Tree small and bushy, moderately vigorous, dense, productive; branches numerous, long, slender, somewhat curved, drooping and often breaking under a load of fruit; internodes long; leaves small, oblong, acuminate; margin doubly serrate; petiole thick, short, rigid, with small, roundish, conspicuous glands; blooming season late; flowers small.

Fruit matures the last of June, attached in twos or threes, with from two to eight fruits per cluster; variable in size, roundish, flattened at the extremities; suture prominent; color clear red becoming darker at matutity; skin tough, transparent; stem long, inserted in a deep cavity; flesh nearly white, transparent, with abundant juice which is usually uncolored but sometimes tinged red, very tender, sour, yet agreeable; quality fair; stone small, roundish, compressed.

DOUBLE NATTE                                                                                HOME
Prunus cerasus

1. Truchsess-Heim Kirschensort. 538, 539. 1819. 2. Hogg Fruit Man. 292. 884. 3. Mich. Hort. Soc. Rpt. 327. 1888. 4. Ia. Sta. Bul. 7,3:67- 1903.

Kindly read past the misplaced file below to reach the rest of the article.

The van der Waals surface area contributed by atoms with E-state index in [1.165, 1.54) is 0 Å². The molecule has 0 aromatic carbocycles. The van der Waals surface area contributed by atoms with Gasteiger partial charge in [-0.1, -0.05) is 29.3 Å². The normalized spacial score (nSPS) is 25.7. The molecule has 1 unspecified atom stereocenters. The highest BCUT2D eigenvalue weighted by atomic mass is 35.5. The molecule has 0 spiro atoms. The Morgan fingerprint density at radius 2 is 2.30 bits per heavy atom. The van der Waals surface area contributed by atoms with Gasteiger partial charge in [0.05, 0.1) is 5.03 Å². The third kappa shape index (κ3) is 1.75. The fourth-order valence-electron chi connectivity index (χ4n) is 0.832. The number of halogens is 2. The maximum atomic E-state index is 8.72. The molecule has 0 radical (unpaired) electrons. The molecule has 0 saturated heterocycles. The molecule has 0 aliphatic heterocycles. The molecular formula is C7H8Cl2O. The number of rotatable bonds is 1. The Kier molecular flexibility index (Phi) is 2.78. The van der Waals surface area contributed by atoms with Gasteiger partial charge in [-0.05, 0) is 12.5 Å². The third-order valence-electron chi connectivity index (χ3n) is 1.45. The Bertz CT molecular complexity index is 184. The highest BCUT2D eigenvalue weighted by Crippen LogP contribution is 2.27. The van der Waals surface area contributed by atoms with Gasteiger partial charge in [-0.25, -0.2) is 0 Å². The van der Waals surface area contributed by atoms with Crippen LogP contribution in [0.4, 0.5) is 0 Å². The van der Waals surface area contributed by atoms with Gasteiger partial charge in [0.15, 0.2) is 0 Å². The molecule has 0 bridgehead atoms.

Cerise van der Nat. 5. Knoop Fructologie 2:41. 1771.
Kirsche von der Natte. 6. Kruenitz Enc. 69, 70. 1790. 7. Truchsess-Heim Kirschensort. 539-542. 1819. 5. Ill. Handb. 509 fig., 510. 1861.

Budd's importations of Russian cherries, to which reference is so often made in this text, brought forth almost universal praise for any and all of the foreign sorts. Cultural tests soon demonstrated, however, that most of the varieties were comparatively worthless; Double Natte is one of these. It is a very mediocre cherry of the Morello group in nowise equal to English Morello except when earliness is a prime requisite, this sort being one of the earliest of the Morellos. In flavor it is equal to English Morello but is no better. At Geneva the trees are seldom very fruitful. From the eulogistic reports of its behavior in the Middle West it would seem that it was better adapted to Iowa, for instance, than for New York. This variety was first mentioned by Knoop, the Dutch pomologist, in 1771. Origin not given. Some years ago Professor J.L. Budd also imported from Russia a cherry under the name Riga No. 18. This cherry has been grown as a separate variety under the name Riga but the descriptions of it are all identical with those of Double Natte and there can be no doubt but that they are one and the same.